Opinions Wanted Hoffman Joiner. Is this cutting it too close?

Larry Peterson

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Now that my Hoffman is up and running, I need to decide which wedges to use for the frame that I will most use the Hoffmann for.

The frame is L-3272 from Nelson. The stem width is a tad under 3/8" and the height is 7/8". In the picture below the wedge is a W1 x 3/4. Is that cutting it too close? I could go with the W0 wedge but I would prefer to use the W1 as I can use it for wider mouldings and not have to change the bit just for this moulding.

w1.jpg


L-3272.jpg


L-3272.jpg
 

JRB

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All you are doing is removing wood with the router bit, then filling in the void with plastic. If it works, as in not splitting the wood when inserting the plastic wedge, then it is fine. I used a Hoffman joiner for years, it is of course not for every moulding but it is one handy tool to have. After Mary bought my business the Hoffman was her primary method of joining. You will grow to love that tool. Don't forget that you can stack the wedges.
 

wpfay

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That isn't too close. You could even go closer. The risk of splitting isn't in the inside of the frame, but the outside. I have cut plenty of keyways 1/32" from the inside edge with no problems. The weak point is between the outward points of the key and the outer edge of the frame. if I'm going to have failure, that is mostly where it happens. It also does happen when the grain of the wood isn't close to parallel to the body of the frame. Curly figured wood will split out as well.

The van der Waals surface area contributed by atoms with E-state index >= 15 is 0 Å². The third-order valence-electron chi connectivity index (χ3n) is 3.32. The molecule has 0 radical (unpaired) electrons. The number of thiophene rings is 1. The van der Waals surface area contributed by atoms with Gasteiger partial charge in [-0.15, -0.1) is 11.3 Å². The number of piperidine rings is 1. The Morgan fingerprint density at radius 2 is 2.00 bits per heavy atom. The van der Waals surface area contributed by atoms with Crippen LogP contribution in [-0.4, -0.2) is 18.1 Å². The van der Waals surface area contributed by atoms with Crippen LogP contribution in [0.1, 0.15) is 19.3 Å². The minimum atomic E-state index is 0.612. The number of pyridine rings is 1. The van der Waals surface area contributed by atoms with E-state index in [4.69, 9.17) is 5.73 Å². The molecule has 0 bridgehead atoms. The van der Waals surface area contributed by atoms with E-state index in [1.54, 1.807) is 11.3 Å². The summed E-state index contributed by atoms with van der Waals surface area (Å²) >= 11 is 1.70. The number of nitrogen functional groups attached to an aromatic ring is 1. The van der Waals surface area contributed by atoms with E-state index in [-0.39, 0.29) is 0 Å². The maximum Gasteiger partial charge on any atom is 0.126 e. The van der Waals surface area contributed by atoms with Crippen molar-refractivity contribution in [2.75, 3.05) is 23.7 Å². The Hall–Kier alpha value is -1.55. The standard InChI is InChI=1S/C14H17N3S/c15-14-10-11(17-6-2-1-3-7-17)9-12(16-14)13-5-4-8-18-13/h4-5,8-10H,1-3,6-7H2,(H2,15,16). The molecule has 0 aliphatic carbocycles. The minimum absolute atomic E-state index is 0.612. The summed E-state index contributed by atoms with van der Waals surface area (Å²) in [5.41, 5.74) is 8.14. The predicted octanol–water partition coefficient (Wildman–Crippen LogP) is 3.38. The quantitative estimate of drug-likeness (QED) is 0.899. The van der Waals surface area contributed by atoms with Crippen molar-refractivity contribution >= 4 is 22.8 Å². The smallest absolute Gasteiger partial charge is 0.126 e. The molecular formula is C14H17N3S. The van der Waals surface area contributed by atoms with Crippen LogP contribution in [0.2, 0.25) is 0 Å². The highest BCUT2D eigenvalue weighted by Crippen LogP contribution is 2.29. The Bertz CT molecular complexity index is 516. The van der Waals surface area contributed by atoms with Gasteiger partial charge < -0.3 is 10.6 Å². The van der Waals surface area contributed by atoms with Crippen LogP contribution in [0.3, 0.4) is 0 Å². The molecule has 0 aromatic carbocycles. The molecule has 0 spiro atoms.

Are you using the tight fit W-1 bit or the slightly over sized one?
The tight fit is fine for soft woods like the one pictured, but if you are using hardwoods, the slightly over sized W-1, and it is probably around 1-3/1000th" we're talking about, is a safer bet for not splitting out the corner.

You can see a slight opening of the joint on the outside of the miter. You need to make the keyway cuts a tiny bit deeper so the key doesn't hold the joint apart, but pulls it together. There should be a slight gap between the flat ends of the key profile and the frame.

IMG_0234.jpg A. Slight air gap (2-3 1/1000th") B. Weakest point of frame
 

Larry Peterson

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wpfay

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Experiment with that a bit, you might only need one key on that width moulding.

I have talked with Marcus at Hoffmann and he agrees that cutting the keyway a little deeper is ideal for getting the keys to pull the joint together. The OS bit is primarily used when the key causes splitting when inserted, and the regular is the default bit. He did say to call them any time if you need help with the machine, and that you might download the PU-2 manual which has updated pertinent information that applies to the X-25 in regards to set up, etc.
 

misterbob

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I have two machines set up for W0 and W1 bits. The W0 keys are tiny and fiddly, so I use the W1 machine as often as possible.
Like Wally said above, cut the keyway closer to the inside of the joint to avoid splitting and you should be fine. I've only had a few frames split when inserting the key and it was always because I cut the keyway too close to the outer edge.
This is a wonderful machine and I use it more often than my V-nailer. There is a learning curve, but it is slight.
And again, like Wally said above, don't hesitate to call Marcus, he is super helpful and responsive.
 

David Waldmann

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W1 can theoretically go down to a 5/16" stem. It should be fine on the 3/8.

BUT. The joint will be strongest if you place the slot as close to the INSIDE of the moulding as possible. It can even come right to a point and I will almost guarantee that if you break the joint, it will still break on the outside.
 
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